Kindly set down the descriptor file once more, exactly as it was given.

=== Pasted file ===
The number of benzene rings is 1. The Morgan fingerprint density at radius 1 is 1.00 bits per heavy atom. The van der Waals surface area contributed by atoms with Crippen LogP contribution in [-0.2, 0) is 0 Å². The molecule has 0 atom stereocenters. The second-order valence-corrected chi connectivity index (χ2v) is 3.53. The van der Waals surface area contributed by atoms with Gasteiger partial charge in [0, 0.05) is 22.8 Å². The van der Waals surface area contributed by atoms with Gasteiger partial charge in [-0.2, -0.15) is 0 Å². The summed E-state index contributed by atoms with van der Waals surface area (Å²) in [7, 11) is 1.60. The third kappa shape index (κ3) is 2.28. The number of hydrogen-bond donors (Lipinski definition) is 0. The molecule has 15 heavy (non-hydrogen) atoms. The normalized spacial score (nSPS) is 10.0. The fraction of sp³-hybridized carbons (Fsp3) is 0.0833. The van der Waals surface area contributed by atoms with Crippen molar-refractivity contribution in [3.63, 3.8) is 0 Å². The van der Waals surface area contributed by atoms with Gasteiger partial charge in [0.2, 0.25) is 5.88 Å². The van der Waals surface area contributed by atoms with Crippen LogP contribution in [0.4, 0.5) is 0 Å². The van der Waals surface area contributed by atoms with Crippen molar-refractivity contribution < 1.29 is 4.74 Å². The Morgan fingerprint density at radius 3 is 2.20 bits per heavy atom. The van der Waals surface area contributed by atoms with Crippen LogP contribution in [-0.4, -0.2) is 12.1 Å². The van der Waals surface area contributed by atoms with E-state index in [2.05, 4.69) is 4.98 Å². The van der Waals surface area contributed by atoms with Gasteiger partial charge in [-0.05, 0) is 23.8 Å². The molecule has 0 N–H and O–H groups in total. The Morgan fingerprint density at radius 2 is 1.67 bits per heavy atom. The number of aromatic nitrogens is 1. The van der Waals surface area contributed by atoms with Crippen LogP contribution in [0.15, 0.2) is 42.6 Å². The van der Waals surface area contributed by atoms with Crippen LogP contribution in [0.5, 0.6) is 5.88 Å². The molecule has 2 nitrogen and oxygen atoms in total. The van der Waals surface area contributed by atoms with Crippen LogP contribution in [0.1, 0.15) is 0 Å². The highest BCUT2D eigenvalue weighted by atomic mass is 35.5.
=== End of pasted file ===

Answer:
The number of benzene rings is 1. The Morgan fingerprint density at radius 1 is 1.00 bits per heavy atom. The van der Waals surface area contributed by atoms with Crippen LogP contribution in [-0.2, 0) is 0 Å². The molecule has 0 atom stereocenters. The second-order valence-corrected chi connectivity index (χ2v) is 3.53. The van der Waals surface area contributed by atoms with Gasteiger partial charge in [0, 0.05) is 22.8 Å². The van der Waals surface area contributed by atoms with Gasteiger partial charge in [-0.2, -0.15) is 0 Å². The summed E-state index contributed by atoms with van der Waals surface area (Å²) in [7, 11) is 1.60. The third kappa shape index (κ3) is 2.28. The number of hydrogen-bond donors (Lipinski definition) is 0. The molecule has 15 heavy (non-hydrogen) atoms. The normalized spacial score (nSPS) is 10.0. The fraction of sp³-hybridized carbons (Fsp3) is 0.0833. The van der Waals surface area contributed by atoms with Crippen molar-refractivity contribution in [3.63, 3.8) is 0 Å². The van der Waals surface area contributed by atoms with Gasteiger partial charge in [0.2, 0.25) is 5.88 Å². The van der Waals surface area contributed by atoms with Crippen LogP contribution in [0.4, 0.5) is 0 Å². The van der Waals surface area contributed by atoms with Crippen molar-refractivity contribution < 1.29 is 4.74 Å². The Morgan fingerprint density at radius 3 is 2.20 bits per heavy atom. The van der Waals surface area contributed by atoms with Crippen LogP contribution in [-0.4, -0.2) is 12.1 Å². The van der Waals surface area contributed by atoms with E-state index in [2.05, 4.69) is 4.98 Å². The van der Waals surface area contributed by atoms with Gasteiger partial charge in [-0.05, 0) is 23.8 Å². The molecule has 0 N–H and O–H groups in total. The Morgan fingerprint density at radius 2 is 1.67 bits per heavy atom. The number of aromatic nitrogens is 1. The van der Waals surface area contributed by atoms with Crippen LogP contribution in [0.15, 0.2) is 42.6 Å². The van der Waals surface area contributed by atoms with Crippen LogP contribution in [0.5, 0.6) is 5.88 Å². The molecule has 2 nitrogen and oxygen atoms in total. The van der Waals surface area contributed by atoms with Crippen LogP contribution in [0.1, 0.15) is 0 Å². The highest BCUT2D eigenvalue weighted by atomic mass is 35.5.